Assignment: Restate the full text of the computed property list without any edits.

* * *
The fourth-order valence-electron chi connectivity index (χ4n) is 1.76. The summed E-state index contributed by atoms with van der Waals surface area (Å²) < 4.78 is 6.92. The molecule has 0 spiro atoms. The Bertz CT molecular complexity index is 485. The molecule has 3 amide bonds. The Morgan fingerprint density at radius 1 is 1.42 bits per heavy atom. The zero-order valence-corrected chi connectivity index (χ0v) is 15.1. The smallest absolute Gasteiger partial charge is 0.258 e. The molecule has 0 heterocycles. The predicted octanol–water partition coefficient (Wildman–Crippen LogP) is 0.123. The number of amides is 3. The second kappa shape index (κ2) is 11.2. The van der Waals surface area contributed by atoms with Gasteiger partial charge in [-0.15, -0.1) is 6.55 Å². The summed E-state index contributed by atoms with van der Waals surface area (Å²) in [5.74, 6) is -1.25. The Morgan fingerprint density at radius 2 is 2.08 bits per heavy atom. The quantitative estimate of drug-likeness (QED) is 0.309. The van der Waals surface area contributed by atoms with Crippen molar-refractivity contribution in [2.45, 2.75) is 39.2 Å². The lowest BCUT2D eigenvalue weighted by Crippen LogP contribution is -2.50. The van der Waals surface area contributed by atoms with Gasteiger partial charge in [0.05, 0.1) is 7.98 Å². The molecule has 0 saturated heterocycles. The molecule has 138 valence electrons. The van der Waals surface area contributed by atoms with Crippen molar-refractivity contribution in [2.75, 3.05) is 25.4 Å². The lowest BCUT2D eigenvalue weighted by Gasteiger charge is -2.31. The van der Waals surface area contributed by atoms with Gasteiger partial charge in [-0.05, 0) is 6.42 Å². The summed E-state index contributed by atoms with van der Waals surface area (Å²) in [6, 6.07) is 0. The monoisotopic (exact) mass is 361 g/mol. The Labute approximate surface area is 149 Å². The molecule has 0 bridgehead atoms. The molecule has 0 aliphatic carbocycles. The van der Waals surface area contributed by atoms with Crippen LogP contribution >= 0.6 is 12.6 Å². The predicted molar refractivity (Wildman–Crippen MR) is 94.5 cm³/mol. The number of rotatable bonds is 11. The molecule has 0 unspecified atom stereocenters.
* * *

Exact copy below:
The fourth-order valence-electron chi connectivity index (χ4n) is 1.76. The summed E-state index contributed by atoms with van der Waals surface area (Å²) < 4.78 is 6.92. The molecule has 0 spiro atoms. The Bertz CT molecular complexity index is 485. The molecule has 3 amide bonds. The Morgan fingerprint density at radius 1 is 1.42 bits per heavy atom. The zero-order valence-corrected chi connectivity index (χ0v) is 15.1. The smallest absolute Gasteiger partial charge is 0.258 e. The molecule has 0 heterocycles. The predicted octanol–water partition coefficient (Wildman–Crippen LogP) is 0.123. The number of amides is 3. The second kappa shape index (κ2) is 11.2. The van der Waals surface area contributed by atoms with Gasteiger partial charge in [-0.15, -0.1) is 6.55 Å². The summed E-state index contributed by atoms with van der Waals surface area (Å²) in [5.74, 6) is -1.25. The Morgan fingerprint density at radius 2 is 2.08 bits per heavy atom. The quantitative estimate of drug-likeness (QED) is 0.309. The van der Waals surface area contributed by atoms with Crippen molar-refractivity contribution in [2.45, 2.75) is 39.2 Å². The lowest BCUT2D eigenvalue weighted by Crippen LogP contribution is -2.50. The van der Waals surface area contributed by atoms with Gasteiger partial charge in [0.05, 0.1) is 7.98 Å². The molecule has 0 saturated heterocycles. The molecule has 138 valence electrons. The van der Waals surface area contributed by atoms with Crippen molar-refractivity contribution in [2.75, 3.05) is 25.4 Å². The lowest BCUT2D eigenvalue weighted by Gasteiger charge is -2.31. The van der Waals surface area contributed by atoms with Gasteiger partial charge in [-0.05, 0) is 6.42 Å². The summed E-state index contributed by atoms with van der Waals surface area (Å²) in [6, 6.07) is 0. The monoisotopic (exact) mass is 361 g/mol. The Labute approximate surface area is 149 Å². The molecule has 0 bridgehead atoms. The molecule has 0 aliphatic carbocycles. The van der Waals surface area contributed by atoms with Crippen LogP contribution >= 0.6 is 12.6 Å². The predicted molar refractivity (Wildman–Crippen MR) is 94.5 cm³/mol. The number of rotatable bonds is 11. The molecule has 0 unspecified atom stereocenters.